• 2 sprigs fresh thyme
  • 5 garlic cloves , lightly smashed
  • 1/4 cup brown sugar
  • 4 bay leaves
  • 3/4 cup kosher salt
  • 4 cups Ice
Optional Add-Ins
  • Orange Zest or Orange Slices
  • Lemon Zest or Lemon Slices
  • Carrots , cut into slices
  • Fresh Parsley
  • Celery , cut into small pieces
  • Cinnamon Sticks
  • Cloves
  • Anise Pods
  • Nutmeg
Instructions
  1. Remove plastic wrap, gizzard and neck. Rinse well with cold water. Place into brining bag placed, large baking dish or large stock pot. Make sure you have enough space to place whatever you use into the refrigerator. 

  2. Bring 16 cups of water to a rapid boil in a large stock pot. Whisk in paprika, chile powder, garlic powder, onion, oregano, thyme, garlic cloves, brown sugar, bay leaves and kosher salt. Also add any additional, optional add-ins. Continue to boil for 15-20 minutes. Remove from heat, allow to cool slightly (approximately 10-15 minutes) then add 4 cups of ice.

  3. When brine has reached room temperature carefully pour into brining bag (or whatever you are using to place it into the fridge) with turkey (this is a two person job.) Tightly pull bag up around the turkey, forcing the brine to fully encase the bird. Twist the top around a few times and then tie tightly with twine. Place in refrigerator for 24 hours. *

  4. Remove from brine and rinse with cold water. Pat dry and then prepare your turkey according to desired recipe. 

Recipe Notes
  • If the brine will not completely embrace the turkey you can rig it with other items. I used a small cup, shot glass and cheese grater to make sure the brine fully encompassed the turkey.
Nutrition Facts
How to Brine a Turkey
Amount Per Serving
Calories 579 Calories from Fat 198
% Daily Value*
Total Fat 22g 34%
Saturated Fat 5g 25%
Cholesterol 278mg 93%
Sodium 8957mg 373%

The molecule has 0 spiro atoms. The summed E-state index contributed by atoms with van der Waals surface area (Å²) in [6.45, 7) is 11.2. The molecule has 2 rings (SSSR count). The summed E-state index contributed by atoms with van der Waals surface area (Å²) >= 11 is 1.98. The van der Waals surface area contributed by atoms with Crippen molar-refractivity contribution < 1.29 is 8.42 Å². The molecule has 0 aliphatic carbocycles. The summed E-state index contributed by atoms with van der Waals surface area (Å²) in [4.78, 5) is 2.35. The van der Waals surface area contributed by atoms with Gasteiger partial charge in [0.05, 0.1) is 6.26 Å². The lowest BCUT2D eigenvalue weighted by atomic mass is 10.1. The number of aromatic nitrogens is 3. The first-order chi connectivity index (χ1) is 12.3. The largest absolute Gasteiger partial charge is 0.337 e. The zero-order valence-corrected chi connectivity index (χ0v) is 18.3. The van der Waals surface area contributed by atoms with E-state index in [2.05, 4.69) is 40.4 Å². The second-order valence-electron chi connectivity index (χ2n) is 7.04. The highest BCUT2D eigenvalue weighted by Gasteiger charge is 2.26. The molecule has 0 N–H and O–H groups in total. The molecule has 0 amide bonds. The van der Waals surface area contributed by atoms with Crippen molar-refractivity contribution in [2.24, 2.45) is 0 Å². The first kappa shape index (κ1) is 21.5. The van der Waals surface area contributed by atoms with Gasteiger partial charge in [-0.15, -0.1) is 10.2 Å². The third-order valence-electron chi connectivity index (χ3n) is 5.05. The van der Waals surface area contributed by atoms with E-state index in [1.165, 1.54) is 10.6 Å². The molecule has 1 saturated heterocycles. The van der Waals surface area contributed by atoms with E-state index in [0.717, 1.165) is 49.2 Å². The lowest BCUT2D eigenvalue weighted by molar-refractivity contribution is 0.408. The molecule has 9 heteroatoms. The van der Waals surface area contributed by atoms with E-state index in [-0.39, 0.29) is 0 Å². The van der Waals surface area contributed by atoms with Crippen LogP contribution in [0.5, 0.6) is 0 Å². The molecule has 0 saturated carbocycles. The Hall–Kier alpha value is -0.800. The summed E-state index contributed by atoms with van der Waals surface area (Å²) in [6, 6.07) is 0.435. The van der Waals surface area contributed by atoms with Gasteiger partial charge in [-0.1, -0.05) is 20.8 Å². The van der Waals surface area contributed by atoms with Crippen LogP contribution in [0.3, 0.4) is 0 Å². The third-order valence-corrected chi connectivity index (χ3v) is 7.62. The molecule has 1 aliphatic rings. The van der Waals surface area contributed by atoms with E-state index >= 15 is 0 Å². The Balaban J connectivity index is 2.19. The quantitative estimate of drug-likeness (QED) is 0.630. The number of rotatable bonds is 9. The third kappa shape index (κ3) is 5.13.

Potassium 936mg 27%
Total Carbohydrates 8g 3%
Sugars 6g
Protein 84g 168%
Vitamin A 16.2%
Vitamin C 1.9%
Calcium 7.4%
Iron 21.4%
* Percent Daily Values are based on a 2000 calorie diet.

How to Brine a Turkey- a step-by-step guide for brining turkey, tips for a better turkey, how to brown turkey skin and a recipe for juicy turkey. #turkeybrinerecipe #thanksgivingturkeyrecipe www.savoryexperiments.com

Comments

Karen OShaughnessy

I am confused by various recipes, should the bird be washed after leaving the brine before roasting? I brined a chicken with lemon, tangerine, bay leaves, garlic, salt, sugar and water and following the recipe I did not rinse the chicken, it was so tender and juicy but salty. So should the brine always be washed off?

    Jessica at Savory Experiments

    Hi Karen, There are so many ways to brine! I always rinse the items I’m brining to get the salt residue off. The meat should have absorbed enough flavor and salt to be flavorful and moist.

Stephanie

The only adjustment I made to the recipe was adding a half gallon of apple cider.
I made a 13 lb turkey for my thanksgiving dinner at work using this recipe and it was a huge hit! It will be my forever recipe! Hopefully one day I’ll have it memorized.